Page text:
Summary: March 3, 2002 -- THIRD SUNDAY IN LENT Exodus 17:1-7 Psalm 95 Let us shout for joy to the rock of our salvation. (Ps. 95:1) Romans 5:1-11 John 4:5-42 Title: “We are not just forgiven; we are changed.”

March 3, 2002 -- THIRD SUNDAY IN LENT

Exodus 17:1-7

Psalm 95

Let us shout for joy to the rock of our salvation. (Ps. 95:1)

Romans 5:1-11

John 4:5-42

Title: “We are not just forgiven; we are changed.”

Verses one to eleven, further develop Paul’s doctrine of justification. Paul has been making the case in both theological and legal terms, and rather technical terms at that. Now, he puts the same ideas into warmer, more relational language. Having laid out the scriptural basis for those saved by faith in Christ being “justified,” or “acquitted,” before the judgment seat of God, he now tells his readers what that means for the period before the final judgment, the here and now. The past is wiped out; the future is yet to be fully present; the present- with its trials, sufferings, temptations- is assisted by the indwelling resident Holy Spirit, ensuring fidelity to the end, living a life befitting an acquitted person and friend of God.

In verse one, justified by faith, we have peace with God through our Lord Jesus Christ. Justification is the means, the process, and peace is the end, the result. Peace, wholeness, integrity, completeness, is an experience based on one’s new but objective status of friendship restored, amnesty declared. Reconciliation replaces estrangement and the ensuing experience of peace is to be enjoyed, exploited even.

In verse two, through whom we have gained access: All of this was accomplished by the only one who could accomplish it, namely, Jesus Christ. Paul uses language appropriate to the throne room of a king. No one has access to the king, God. Worse, because of what humans have done, the door is forever shut. Or was, until Christ.

We boast: A person who has unlimited access to a king or president or anyone important will naturally boast about it. The Christian is no exception. He or she has instant access to God, but with one qualification. The Christian does not say, “I am good friends with God.” Even though it amounts to the same thing, the Christian says, “I am good friends with God’s Son. He patched things up with God for me and now I can enter his presence as a friend of Jesus. I can always tag along with Jesus. So long as, I am with Jesus I get in any time.”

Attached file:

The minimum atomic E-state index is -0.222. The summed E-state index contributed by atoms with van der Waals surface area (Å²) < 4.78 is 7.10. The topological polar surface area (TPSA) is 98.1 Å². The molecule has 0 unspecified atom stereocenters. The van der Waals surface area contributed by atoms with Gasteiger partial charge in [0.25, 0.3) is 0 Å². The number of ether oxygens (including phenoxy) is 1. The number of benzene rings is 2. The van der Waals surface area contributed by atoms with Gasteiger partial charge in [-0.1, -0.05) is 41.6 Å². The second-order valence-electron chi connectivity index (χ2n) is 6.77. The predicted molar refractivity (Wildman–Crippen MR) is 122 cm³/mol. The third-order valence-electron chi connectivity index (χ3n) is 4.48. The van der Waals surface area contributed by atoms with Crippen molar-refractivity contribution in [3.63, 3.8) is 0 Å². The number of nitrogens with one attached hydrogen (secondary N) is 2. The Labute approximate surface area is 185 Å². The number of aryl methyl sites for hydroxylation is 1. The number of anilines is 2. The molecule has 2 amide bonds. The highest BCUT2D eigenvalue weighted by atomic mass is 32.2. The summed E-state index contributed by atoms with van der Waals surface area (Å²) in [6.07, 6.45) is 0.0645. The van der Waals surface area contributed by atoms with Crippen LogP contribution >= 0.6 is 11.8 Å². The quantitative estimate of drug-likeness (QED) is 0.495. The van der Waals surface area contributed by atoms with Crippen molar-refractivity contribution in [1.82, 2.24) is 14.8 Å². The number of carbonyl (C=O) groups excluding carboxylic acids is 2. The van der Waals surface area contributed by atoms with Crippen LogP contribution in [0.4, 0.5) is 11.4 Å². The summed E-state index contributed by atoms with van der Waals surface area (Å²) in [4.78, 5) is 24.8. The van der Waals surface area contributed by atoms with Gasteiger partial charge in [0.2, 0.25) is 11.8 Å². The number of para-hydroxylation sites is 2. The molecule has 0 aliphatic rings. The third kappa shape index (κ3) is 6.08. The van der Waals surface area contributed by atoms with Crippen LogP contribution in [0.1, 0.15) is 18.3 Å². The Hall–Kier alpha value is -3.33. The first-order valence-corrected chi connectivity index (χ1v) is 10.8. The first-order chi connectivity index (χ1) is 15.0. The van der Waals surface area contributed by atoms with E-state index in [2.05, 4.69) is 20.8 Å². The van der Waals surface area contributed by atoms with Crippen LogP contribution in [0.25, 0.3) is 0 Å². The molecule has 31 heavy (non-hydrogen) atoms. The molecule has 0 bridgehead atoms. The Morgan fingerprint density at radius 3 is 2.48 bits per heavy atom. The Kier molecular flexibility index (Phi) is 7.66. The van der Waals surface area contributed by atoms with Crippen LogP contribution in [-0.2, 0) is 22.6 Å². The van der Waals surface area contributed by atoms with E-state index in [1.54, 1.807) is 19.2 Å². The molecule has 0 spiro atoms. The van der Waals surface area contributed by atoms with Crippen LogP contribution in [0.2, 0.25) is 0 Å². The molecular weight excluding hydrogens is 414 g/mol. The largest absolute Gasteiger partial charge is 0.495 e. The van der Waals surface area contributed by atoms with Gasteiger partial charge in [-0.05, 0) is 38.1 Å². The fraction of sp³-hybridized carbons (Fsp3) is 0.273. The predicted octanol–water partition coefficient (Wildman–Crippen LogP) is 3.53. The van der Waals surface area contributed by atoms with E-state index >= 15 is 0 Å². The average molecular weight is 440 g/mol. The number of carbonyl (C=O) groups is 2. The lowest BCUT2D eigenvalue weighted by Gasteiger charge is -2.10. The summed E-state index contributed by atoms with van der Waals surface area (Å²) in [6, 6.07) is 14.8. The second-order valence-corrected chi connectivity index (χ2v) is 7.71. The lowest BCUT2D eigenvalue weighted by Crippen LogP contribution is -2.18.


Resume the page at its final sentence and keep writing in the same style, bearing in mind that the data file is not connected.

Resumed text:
In hope of the glory of God: So long as, a Christian exists in a mortal body, this remains a hope, but a sure hope. It is not fully realized, but realized enough that the Christian benefits already, while still in the body, from Christ’s presence in and with and to the Father. In so far as, he has “returned,” to his rightful place, seated at God’s right hand, and in so far as Christians are in him and he in them, Christians have arrived as well, even though the process is not completed for them as it is for Christ. The full glory of God, seen by Christ, indeed, Christ himself, is still an incomplete experience for Christians, a hope.

In verses three and four, it is because of reliance on God, hope, that suffering can produce endurance, the ability to continue in the right against and in spite of all odds, which produces character, the power to resist evil because tried in the hot furnace and found worthy. Baptism marks the beginning of a life-long process, but the beginning contains the end, like a seed “contains,” the plant.

In verse five, hope does not disappoint: This is not a hope based on wishful thinking or imagination, but fact, the fact of God’s love. This love was not only seen as one looks on the cross, the proven character of God’s love, but is experienced in the pouring of the Holy Spirit onto and into the hearts of believers in Baptism and Confirmation. Watering is often used as a metaphor for spiritual refreshment and encouragement. In another sense the Spirit is the down payment, first installment, guarantee of the final, full experience of eternal fullness.

In verse six, Christ…died…for the ungodly: Humans were not just undeserving, they were downright contrary, actively resistant to the overtures of God for reconciliation. The grace of God was not just undeserved it was even rejected time and again by humans. This rejection of God’s grace went beyond even a specific act of free-will rejection. The situation had become so bad that humans were powerless over evil and sin. They had pawned their free will, left it in the keeping of Satan, retained technical ownership of it but signed its use over to the devil. Humans could not have become more “ungodly.” The one thing God would never take away from humans, their free will, is the first thing humans will hock in order to get what they erroneously think they need, but merely stubbornly and childishly want. The cumulative effect of such actions has gotten humanity, individually and collectively, into a mess it cannot get out of on its own power, individually or collectively. Only Christ can do that and he has done it.

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Stephen Funderburk

commented on Jul 15, 2007

your sermon possesses one of the greatest lines ever, that God doesn't love us because we are good, rather we are good because God loves us. To bless someone is to place value on them, so because we are valued by God, we are blessed.

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